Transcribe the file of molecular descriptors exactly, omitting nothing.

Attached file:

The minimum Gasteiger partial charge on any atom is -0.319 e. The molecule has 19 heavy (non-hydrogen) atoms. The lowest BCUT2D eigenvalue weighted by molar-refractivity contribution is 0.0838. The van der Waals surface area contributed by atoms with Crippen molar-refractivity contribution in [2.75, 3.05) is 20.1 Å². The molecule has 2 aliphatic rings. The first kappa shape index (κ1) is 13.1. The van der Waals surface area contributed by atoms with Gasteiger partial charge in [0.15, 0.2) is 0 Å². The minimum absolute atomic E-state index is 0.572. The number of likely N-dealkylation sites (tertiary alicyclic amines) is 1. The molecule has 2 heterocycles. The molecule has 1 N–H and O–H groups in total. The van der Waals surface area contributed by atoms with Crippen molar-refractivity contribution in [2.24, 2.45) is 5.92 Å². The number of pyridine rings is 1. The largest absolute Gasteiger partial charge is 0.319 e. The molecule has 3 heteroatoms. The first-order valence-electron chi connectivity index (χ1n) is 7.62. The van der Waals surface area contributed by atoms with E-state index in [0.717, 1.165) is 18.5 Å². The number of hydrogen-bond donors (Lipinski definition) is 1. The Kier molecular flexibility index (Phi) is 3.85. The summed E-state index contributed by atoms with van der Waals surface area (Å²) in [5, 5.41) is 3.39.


The minimum Gasteiger partial charge on any atom is -0.319 e. The molecule has 19 heavy (non-hydrogen) atoms. The lowest BCUT2D eigenvalue weighted by molar-refractivity contribution is 0.0838. The van der Waals surface area contributed by atoms with Crippen molar-refractivity contribution in [2.75, 3.05) is 20.1 Å². The molecule has 2 aliphatic rings. The first kappa shape index (κ1) is 13.1. The van der Waals surface area contributed by atoms with Gasteiger partial charge in [0.15, 0.2) is 0 Å². The minimum absolute atomic E-state index is 0.572. The number of likely N-dealkylation sites (tertiary alicyclic amines) is 1. The molecule has 2 heterocycles. The molecule has 1 N–H and O–H groups in total. The van der Waals surface area contributed by atoms with Crippen molar-refractivity contribution in [2.24, 2.45) is 5.92 Å². The number of pyridine rings is 1. The largest absolute Gasteiger partial charge is 0.319 e. The molecule has 3 heteroatoms. The first-order valence-electron chi connectivity index (χ1n) is 7.62. The van der Waals surface area contributed by atoms with E-state index in [0.717, 1.165) is 18.5 Å². The number of hydrogen-bond donors (Lipinski definition) is 1. The Kier molecular flexibility index (Phi) is 3.85. The summed E-state index contributed by atoms with van der Waals surface area (Å²) in [5, 5.41) is 3.39.